Mobile enrollment is designed to reduce barriers that families may face accessing these programs by providing free, in-person application assistance through an assister who can meet parents at convenient locations like at their workplace, a child’s school or a local library and at a time that works for them, including evenings and Saturday mornings.
This generous award builds on the historic progress already made increasing the number of children who have health coverage in the greater Savannah area. Since July 2014, the Campaign has assisted 3,700 families, applying on behalf of over 6,000 children and teens.
The Campaign began in Chatham County in 2014 and since then, Chatham has experienced a 39% drop in the number of uninsured children from 7.9% 2014 to 4.8% in 2016 in comparison to an average of 15% Georgia-wide. The Campaign expanded to cover five additional counties, Bryan, Effingham, Liberty, Long and McIntosh in 2016.
“We truly appreciate the Foundation’s support for the Campaign for Healthy Kids, which allows us to continue our program to enroll kids in health coverage,” said Lisa Hayes, Executive Director of Safety Net.
The Campaign is comprised of a coalition of enrollment partner organizations including Step Up Savannah, St. Joseph/Candler’s St. Mary’s Community Center, Curtis V. Cooper Primary Health Care, the Chatham County Health Department and Safety Net’s “mobile” enroller. Outreach partners, most notably, J.C. Lewis Primary Health Care Center, the Coastal Health District, and the public schools in our six-county area have referred hundreds of families in need of enrollment help to us.
“Addressing the healthcare needs of children helps pave the way for them to thrive not only physically, but academically and emotionally as well. Our trustees were pleased to provide the stop-gap funding necessary to maintain the momentum of the Campaign for Healthy Kids as a result of delayed federal funding opportunities.” Danielle Gray, Program Officer, R. Howard Dobbs, Jr. Foundation
The R. Howard Dobbs, Jr. Foundation operates with the mission to improve the quality of life for individuals, families and communities by supporting educational opportunities, improving access to health services, and promoting environmental stewardship. The Foundation is committed to honoring the life and impact of Mr. Dobbs through its work.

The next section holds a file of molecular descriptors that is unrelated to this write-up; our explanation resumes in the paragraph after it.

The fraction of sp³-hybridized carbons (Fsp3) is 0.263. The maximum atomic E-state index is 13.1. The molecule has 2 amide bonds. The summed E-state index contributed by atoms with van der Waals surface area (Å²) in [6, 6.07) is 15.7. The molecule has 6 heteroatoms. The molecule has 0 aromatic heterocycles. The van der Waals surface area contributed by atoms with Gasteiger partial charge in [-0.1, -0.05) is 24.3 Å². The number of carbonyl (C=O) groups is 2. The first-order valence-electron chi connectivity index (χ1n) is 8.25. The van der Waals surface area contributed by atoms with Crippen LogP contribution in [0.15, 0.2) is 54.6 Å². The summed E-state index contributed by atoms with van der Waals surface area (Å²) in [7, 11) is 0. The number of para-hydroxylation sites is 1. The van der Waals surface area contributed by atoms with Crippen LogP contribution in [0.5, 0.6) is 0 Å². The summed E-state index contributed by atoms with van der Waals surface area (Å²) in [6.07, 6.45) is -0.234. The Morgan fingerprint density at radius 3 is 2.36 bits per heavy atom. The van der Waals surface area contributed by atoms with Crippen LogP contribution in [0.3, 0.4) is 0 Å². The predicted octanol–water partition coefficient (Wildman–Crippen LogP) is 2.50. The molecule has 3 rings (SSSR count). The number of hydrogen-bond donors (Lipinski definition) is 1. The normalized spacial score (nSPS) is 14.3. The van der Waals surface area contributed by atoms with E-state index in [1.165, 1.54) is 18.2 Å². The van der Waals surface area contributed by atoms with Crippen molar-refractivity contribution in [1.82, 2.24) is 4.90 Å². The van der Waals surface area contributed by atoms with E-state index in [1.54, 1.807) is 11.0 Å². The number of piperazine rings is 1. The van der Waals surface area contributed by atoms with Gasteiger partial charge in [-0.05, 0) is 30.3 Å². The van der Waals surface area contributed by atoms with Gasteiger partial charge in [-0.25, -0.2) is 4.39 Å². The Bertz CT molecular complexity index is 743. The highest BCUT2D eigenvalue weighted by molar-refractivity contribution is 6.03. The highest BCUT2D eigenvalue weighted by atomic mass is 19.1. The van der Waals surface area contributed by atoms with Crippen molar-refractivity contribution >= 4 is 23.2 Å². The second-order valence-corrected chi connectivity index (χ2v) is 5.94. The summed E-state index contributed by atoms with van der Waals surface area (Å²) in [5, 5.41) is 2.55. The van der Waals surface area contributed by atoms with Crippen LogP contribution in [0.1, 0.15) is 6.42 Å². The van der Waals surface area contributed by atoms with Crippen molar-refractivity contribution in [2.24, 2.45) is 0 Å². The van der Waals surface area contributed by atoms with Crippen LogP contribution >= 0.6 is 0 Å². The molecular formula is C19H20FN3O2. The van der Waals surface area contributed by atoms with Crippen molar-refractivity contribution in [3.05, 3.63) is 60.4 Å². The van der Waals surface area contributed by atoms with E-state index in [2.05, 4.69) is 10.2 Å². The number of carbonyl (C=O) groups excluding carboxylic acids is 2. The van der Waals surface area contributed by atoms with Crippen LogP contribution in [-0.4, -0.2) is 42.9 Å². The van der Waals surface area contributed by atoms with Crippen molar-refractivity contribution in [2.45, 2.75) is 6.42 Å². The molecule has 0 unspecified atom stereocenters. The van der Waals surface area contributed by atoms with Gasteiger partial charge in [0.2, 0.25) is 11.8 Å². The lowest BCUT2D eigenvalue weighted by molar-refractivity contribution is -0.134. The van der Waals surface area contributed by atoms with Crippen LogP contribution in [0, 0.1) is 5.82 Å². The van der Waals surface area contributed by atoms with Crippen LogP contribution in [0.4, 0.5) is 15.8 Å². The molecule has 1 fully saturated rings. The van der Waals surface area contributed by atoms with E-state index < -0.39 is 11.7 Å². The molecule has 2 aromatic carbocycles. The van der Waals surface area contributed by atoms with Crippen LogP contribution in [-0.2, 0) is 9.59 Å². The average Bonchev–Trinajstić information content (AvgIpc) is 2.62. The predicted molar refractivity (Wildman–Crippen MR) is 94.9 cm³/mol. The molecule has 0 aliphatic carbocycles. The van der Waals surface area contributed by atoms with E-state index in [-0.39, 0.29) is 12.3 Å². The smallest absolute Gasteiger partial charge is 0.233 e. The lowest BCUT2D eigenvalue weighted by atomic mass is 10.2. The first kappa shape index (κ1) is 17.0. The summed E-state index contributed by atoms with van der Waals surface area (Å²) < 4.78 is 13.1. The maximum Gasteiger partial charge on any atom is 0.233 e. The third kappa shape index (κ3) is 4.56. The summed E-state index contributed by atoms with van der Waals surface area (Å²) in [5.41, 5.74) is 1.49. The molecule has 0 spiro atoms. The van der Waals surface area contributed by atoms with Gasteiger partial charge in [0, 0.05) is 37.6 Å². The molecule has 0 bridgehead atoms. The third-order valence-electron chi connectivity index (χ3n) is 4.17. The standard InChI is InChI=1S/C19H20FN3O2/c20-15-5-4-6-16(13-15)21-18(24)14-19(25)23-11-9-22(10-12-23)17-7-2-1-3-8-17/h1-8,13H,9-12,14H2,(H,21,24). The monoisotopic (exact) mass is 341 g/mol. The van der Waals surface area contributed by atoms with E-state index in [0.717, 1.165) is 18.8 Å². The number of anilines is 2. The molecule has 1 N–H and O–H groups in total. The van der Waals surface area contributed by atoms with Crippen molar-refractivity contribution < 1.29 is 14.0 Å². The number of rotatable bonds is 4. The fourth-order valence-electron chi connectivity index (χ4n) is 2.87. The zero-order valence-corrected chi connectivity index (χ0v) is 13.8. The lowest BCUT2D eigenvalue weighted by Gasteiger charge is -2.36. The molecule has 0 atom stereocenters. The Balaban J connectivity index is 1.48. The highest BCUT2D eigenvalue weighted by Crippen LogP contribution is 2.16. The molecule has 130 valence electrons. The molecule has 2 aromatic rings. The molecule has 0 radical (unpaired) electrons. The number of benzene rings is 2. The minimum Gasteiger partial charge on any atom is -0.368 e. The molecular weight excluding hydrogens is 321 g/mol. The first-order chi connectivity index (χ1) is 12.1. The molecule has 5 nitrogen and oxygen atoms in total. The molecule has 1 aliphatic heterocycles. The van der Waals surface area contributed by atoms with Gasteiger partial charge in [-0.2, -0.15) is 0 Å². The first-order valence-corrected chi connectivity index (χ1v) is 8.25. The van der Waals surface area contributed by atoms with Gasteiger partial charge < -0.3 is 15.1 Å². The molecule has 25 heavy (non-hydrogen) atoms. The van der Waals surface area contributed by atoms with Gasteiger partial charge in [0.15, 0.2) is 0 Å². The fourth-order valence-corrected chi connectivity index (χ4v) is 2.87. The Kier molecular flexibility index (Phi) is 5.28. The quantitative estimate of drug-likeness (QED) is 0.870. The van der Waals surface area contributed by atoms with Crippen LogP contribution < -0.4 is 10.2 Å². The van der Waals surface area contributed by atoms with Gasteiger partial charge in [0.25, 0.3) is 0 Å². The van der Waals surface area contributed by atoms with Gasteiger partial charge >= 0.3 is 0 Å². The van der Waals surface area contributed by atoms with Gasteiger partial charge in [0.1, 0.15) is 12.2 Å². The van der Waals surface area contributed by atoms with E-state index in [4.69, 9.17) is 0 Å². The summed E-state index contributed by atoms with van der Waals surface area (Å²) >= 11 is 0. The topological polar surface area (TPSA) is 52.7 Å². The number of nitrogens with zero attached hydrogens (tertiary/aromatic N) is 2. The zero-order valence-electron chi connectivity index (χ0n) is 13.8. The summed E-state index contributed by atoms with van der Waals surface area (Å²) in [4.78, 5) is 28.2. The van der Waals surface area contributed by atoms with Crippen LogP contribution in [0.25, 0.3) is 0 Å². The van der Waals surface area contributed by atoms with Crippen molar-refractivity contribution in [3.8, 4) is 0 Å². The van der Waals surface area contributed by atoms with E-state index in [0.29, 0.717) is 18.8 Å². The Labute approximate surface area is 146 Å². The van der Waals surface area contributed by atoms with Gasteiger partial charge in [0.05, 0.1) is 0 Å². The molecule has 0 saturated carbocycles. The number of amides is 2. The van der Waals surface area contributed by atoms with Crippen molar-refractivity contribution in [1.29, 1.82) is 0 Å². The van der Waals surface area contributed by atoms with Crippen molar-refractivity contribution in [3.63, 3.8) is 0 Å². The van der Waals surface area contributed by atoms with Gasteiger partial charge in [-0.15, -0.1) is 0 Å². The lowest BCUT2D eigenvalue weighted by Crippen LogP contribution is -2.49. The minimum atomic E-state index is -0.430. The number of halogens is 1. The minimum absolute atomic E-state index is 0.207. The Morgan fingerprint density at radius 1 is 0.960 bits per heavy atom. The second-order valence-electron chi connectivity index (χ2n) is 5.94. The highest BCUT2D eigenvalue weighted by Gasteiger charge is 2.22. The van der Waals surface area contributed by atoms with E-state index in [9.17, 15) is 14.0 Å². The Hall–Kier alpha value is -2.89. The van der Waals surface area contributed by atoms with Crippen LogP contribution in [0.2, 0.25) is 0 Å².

Chatham County, Georgia’s “Inmate Project” Case Study has been published along with two other studies by the Milbank Memorial Fund Foundation. The Chatham County initiative was recognized as one of three finalists for the Milbank Memorial Fund and AcademyHealth State and Local Health Innovation Prize in April 2018.
The prize was designed to honor public and private collaborations that use publicly available data to improve population health. The Chatham County collaboration formed to improve continuity of care, safety and health outcomes for the 18,000 inmates that are detained at the county jail each year.
The key agencies recognized include:
Chatham County Safety Net Planning Council, Inc.
Chatham County Commission
County Manager’s Office, Chatham County
Chatham County Sheriff’s Department
Curtis V. Cooper Primary Health Care, Inc.
Georgia Regional Academic Community Health Information Exchange
Milbank Memorial Foundation writes, “In Chicago and Chatham County, Georgia, a public health crisis spurred action and created opportunities to introduce systems changes. In addition to operations and technology, they had to address changes in organizational culture….The case studies that follow profile the three finalists, describing the challenges they faced and how they turned obstacles into opportunities for innovation and improvement.”
Download the pdf here MMF-AH-Innovation-Prize-FINAL-1.
Lisa Hayes, Executive Director of Safety Net, Elise Blasingame, Executive Director of Healthy Mothers, Healthy Babies Coalition of Georgia, Laura Colbert, Executive Director of Georgians for a Healthy Future and LaShun C. Wright, Director of Training & Technical Assistance for the Georgia Primary Care Association is the Georgia team that has been selected to be a part of Cohort 2 of Georgetown’s Center for Children and Families’ Children’s Health Leadership Network (CHLN).
CHLN is a leadership development program for advancing and networking leaders in the field of children’s health and well-being policy. Sponsors include the Annie E. Casey Foundation, the David and Lucille Packard Foundation and the Georgetown University Center on Children and Families.
The program “…will equip participants to leverage data, partnerships, personal power and organizational authority to strengthen the quality and effectiveness of child health policy and advocacy efforts and results; build and increase the public and political will needed to decrease outcome disparities and improve opportunity; develop stronger organization and system-level consensus about the pathway to results; better frame and describe incremental successes, especially when desired policy changes may take a long time to achieve; and influence and advance child health policy changes that ultimately benefit vulnerable children, their families and communities.” (www.aecf.org)
The Georgia team will be participating in an intensive series of activities from July 2018-May 2019.